Books by Luke LaMarca

Released: June 2, 2015

"Delightful brother-and-sister snark in squid form—yes, really. (Picture book. 4-7)"
In supersaturated oceanic color, squidling Oliver, purple and with top hat and wand, becomes Squid Kid the Magnificent after saying the magic words: "smelly yellow jellyfish." Read full book review >
THE DAY RAY GOT AWAY by Angela Johnson
Released: Sept. 7, 2010

A huge yellow parade balloon manages to slip his tether and elude his handlers. Seen partially, big grin in place, Ray's sunny yellow roundness peeks through windows, at the edges of the frames and from behind buildings. Bright colors and cartoon illustration add to a feeling of celebration and wildly cheerful chaos as the parade is interrupted by Ray's unexpected escape. "It was rare for a balloon like Ray, / who had been good for years, / to decide that ‘today was the day.' " Johnson's lyrically reportorial, enigmatic text offers no answers, just a slyly subversive account of the shenanigans. "That day the parade was a disaster: / clowns everywhere, / bands backed up downtown, / ... / paper flowers as far as the eye could see, / ... and Ray, / shining bright, smiling (he always did)." There's plenty to talk about: What kind of balloon is Ray? What is going to happen? Some may wish for a back story—or to know what happens to Ray as he continues sedately skyward—but small listeners who occasionally tire of holding hands every time they go out may find Ray's boldness thrilling and poetically liberating. (Picture book. 2-5)Read full book review >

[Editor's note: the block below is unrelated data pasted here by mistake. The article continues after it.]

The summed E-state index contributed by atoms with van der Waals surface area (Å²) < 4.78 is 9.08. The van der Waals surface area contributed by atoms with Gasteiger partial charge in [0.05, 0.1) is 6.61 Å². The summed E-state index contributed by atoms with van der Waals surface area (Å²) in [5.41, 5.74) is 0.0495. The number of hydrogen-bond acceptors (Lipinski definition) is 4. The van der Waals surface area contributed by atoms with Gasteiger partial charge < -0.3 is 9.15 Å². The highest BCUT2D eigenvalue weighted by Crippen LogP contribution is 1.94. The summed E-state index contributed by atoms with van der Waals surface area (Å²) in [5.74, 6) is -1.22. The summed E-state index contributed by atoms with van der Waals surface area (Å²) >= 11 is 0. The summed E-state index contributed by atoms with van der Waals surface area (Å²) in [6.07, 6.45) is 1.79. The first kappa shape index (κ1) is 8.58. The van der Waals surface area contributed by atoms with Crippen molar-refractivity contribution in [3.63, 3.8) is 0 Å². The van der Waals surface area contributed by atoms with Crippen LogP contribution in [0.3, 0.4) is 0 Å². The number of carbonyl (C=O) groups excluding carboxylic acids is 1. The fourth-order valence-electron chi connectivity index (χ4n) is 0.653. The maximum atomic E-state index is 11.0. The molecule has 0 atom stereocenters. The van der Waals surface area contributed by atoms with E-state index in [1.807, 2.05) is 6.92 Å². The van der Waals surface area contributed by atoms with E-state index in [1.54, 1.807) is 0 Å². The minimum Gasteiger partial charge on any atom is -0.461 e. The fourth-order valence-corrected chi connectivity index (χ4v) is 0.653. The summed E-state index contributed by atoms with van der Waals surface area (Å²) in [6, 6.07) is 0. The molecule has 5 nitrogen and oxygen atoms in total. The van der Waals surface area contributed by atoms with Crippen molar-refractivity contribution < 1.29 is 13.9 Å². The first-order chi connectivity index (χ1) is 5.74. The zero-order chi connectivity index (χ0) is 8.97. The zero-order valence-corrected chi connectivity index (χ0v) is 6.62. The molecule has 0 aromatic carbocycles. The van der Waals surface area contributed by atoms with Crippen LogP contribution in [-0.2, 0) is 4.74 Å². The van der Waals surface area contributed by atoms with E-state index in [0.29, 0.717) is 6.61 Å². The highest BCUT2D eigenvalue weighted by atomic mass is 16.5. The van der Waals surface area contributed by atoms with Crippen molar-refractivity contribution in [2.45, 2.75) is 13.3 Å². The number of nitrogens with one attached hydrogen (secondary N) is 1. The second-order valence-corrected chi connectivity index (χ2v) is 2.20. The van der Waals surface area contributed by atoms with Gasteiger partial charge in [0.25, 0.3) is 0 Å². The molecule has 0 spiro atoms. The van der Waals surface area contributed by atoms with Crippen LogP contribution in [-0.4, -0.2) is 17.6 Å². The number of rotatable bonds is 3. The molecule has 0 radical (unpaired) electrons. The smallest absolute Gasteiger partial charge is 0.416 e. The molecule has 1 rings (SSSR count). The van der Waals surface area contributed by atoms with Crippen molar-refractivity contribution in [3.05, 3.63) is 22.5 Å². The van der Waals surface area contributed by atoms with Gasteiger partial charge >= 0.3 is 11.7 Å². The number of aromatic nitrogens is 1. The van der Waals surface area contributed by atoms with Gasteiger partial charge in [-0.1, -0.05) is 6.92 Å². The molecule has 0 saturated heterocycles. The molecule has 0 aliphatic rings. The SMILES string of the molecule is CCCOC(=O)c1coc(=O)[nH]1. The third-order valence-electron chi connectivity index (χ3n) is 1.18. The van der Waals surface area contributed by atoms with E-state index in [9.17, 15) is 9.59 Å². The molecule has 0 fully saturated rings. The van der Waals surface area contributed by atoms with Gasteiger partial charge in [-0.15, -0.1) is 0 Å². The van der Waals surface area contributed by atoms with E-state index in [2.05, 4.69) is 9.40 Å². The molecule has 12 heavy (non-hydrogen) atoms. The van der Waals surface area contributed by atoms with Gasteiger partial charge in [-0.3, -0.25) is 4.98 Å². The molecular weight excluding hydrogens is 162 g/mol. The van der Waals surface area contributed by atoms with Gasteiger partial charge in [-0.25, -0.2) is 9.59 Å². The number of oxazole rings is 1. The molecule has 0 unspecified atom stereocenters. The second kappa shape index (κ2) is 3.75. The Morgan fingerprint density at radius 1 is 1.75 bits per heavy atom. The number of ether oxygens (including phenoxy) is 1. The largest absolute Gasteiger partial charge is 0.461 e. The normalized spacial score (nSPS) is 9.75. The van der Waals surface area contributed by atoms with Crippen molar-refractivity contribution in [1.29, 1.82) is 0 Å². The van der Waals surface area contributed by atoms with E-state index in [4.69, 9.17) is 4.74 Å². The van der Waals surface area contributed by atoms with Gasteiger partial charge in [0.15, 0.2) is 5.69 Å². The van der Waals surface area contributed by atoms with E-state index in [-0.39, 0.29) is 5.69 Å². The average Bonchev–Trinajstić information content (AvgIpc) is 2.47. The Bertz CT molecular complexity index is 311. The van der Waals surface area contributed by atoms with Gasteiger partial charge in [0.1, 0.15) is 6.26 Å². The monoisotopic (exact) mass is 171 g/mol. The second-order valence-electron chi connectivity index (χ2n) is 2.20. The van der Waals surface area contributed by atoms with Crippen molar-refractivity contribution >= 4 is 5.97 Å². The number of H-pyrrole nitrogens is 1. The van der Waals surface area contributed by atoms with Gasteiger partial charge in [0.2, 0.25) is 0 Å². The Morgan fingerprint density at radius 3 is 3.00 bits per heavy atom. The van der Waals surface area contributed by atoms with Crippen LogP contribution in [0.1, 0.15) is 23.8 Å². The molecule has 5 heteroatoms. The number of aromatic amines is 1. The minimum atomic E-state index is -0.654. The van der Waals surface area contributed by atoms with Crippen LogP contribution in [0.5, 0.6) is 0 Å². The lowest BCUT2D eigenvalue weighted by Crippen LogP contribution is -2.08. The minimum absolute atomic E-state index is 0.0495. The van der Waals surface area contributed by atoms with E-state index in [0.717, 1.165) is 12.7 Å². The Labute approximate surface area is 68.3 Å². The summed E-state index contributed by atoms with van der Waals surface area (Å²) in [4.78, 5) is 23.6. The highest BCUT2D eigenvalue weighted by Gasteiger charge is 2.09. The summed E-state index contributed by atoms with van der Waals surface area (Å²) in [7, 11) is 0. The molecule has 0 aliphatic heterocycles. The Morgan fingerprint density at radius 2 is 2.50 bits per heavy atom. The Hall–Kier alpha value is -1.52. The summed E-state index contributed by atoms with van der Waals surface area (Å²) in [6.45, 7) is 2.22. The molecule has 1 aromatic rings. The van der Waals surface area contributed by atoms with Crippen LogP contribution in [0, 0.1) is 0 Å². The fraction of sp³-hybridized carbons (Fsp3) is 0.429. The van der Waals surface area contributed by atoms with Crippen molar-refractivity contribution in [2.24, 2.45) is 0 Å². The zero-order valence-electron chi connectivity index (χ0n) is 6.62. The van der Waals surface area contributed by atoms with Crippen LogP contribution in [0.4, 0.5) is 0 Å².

Released: Aug. 1, 2006

Few creatures can flaunt disdain like a contrary cat, and this rhyming tale of a test of wills between Witch and her pet proves it. Witch is dressing for a bash: " ‘Cat,' said Witch, ‘fetch me a hat!' But Cat was busy, chasing Rat." For each of Witch's requests—chair, hat, fife, cloak, broom and toad—Cat is busy pursuing Bat, Ghost, Troll, Spook and Gnomes. "DRAT THAT CAT!" As the tale and tail become more tangled, comeuppance for Cat is within paw's reach, ending in a surprise transformation. The real cat's meow here is the exaggerated black-and-white, pen-and-ink illustrations that portray every wart, gremlin and eerie monstrosity with delicious delight. Reminiscent of Boris and Natasha cartoons, the melodramatic mockery is made for multiple readings with chants for joining in. No pussyfooting around, this is an out-and-out outlandish, original opus of pure fun and witchery that will have kids spellbound. (Picture book. 4-8)Read full book review >